What is more significant is that this survey offers little support for hard-core remoaners and remainiacs  who wish to stall Brexit. The referendum is now behind us; the majority of the population has accepted the result and wants to see the government make the most of the opportunity leaving the EU provides.

What sort of deal we will get, of course, is another issue. Analysis of the position papers published so far  do not give us any sort of detail about how deals on many areas are going to be concluded. We have seen what amounts to a UK wish list which the EU may well decide to refuse.

Still, amidst all the concerns about the lack of progress by the Department for Exiting the European Union, one good piece of news appeared today. Net migration (immigrants minus emigrants) has fallen by 81,000 from 327,000 to 246,000 in the year to March.  The number of EU nationals coming to the UK fell while over 33,000 more additional EU nationals left the country, including an extra 17,000 from the so-called EU8, the former Soviet bloc countries who joined the EU in 2004. 246,000 immigrants still equates to a city the size of Hull or Plymouth and is well above the Conservatives’ net migration target of under 100,000. This drop is nonetheless welcome. Many individual factors no doubt contributed to it, but Brexit would indisputably have been one of the reasons. Given that one  of the reason for the Brexit vote was a desire to end free movement and thus bring immigration down, it is encouraging to see that it has already had a benign effect – and without the Government even doing anything!

Photo by dullhunk

Where does Sturgeon go now Corbyn says Brexit means Brexit?

This piece by Brian Monteith of Global Britain originally appeared in the Scotsman and is used with  permission.

The Labour leader, from his new position of strength, is revealing his true Trotskyist approach on Europe, writes Brian Monteith

It was not just the Queen’s Speech that passed last week – the greater battle of the day was on a different field altogether – it was hard Brexit against soft Brexit, and it was hard Brexit that won resoundingly. The margin of 322 against 101 was larger than even that of the vote to invoke Article 50, despite Theresa May losing her overall majority, so what have we just witnessed, what is going on?

Thursday’s vote was not just a victory for May’s proposals on how to achieve Brexit, already laid out in her Government’s White Paper, but a resounding show of strength by Labour leader Jeremy Corbyn who afterwards dismissed three shadow ministers who dared to break his whipping for an abstention by voting for a soft Brexit. This is a new Corbyn, a hard Corbyn willing to deliver a hard Brexit. Clearly emboldened by his comparative success in the General Election (even though he lost more seats than Callaghan or Kinnock, who both resigned as a result), Corbyn is now revealing his true self – the blood-red socialist against the EU corporate state.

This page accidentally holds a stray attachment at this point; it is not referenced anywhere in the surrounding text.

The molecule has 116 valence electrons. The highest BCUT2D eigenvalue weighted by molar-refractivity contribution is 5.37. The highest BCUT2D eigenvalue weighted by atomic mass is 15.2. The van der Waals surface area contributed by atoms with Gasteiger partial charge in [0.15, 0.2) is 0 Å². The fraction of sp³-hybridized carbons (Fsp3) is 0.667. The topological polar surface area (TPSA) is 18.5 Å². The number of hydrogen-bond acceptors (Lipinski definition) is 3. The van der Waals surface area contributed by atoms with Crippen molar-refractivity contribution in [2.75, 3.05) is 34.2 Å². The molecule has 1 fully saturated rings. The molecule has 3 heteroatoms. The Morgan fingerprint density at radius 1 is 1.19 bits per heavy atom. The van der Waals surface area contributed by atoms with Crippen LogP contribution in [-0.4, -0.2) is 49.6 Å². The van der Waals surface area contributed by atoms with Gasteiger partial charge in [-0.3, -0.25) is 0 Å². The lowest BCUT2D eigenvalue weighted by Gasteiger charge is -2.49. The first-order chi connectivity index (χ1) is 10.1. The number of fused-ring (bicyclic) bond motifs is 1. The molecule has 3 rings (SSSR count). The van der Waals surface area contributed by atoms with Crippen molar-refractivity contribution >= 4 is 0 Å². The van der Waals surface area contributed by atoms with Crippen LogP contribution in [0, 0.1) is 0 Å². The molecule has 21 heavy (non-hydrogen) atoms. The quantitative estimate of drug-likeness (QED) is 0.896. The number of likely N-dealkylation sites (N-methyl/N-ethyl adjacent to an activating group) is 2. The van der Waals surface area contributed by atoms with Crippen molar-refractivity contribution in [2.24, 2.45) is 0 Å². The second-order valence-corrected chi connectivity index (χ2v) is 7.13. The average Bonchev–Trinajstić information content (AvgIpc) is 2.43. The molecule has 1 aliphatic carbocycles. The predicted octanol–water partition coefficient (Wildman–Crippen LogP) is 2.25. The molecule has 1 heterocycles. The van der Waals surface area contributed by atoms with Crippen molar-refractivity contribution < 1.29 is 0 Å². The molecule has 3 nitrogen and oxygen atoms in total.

Corbyn’s past shows him as a man who voted as regularly against the empowerment of the EU to the cost of the UK’s sovereignty as any Tory Eurosceptic rebel. His reasoning was different, however, believing that the development of an EU superstate would enshrine open-season capitalism behind a high customs union wall that would diminish trade with the poor of the world. The trade unions would be emasculated and British workers would be impoverished as millions who could not find work in the African states denied tariff-free access to the single market would instead supply a steady flow of cheaper immigrant labour.

At so many levels – be it the EU’s privileged elite against the masses, those inside the single market against those outside it or those in the euro against those outside it, the EU is indeed a heady political cocktail designed for the few rather than the many.

Unfortunately for Corbyn, his election as leader of his party by its members and trade unions left him at the mercy of the overwhelming majority of the parliamentary Labour Party that supported the European project with an unalloyed devotion. His first act was to ditch his Euroscepticism and play for time, so he could gain strength. Hence his tussles with his former shadow foreign secretary Hilary Benn. (Ironically it was Corbyn that better represented the views of Tony Benn on the EU than his son Hilary.)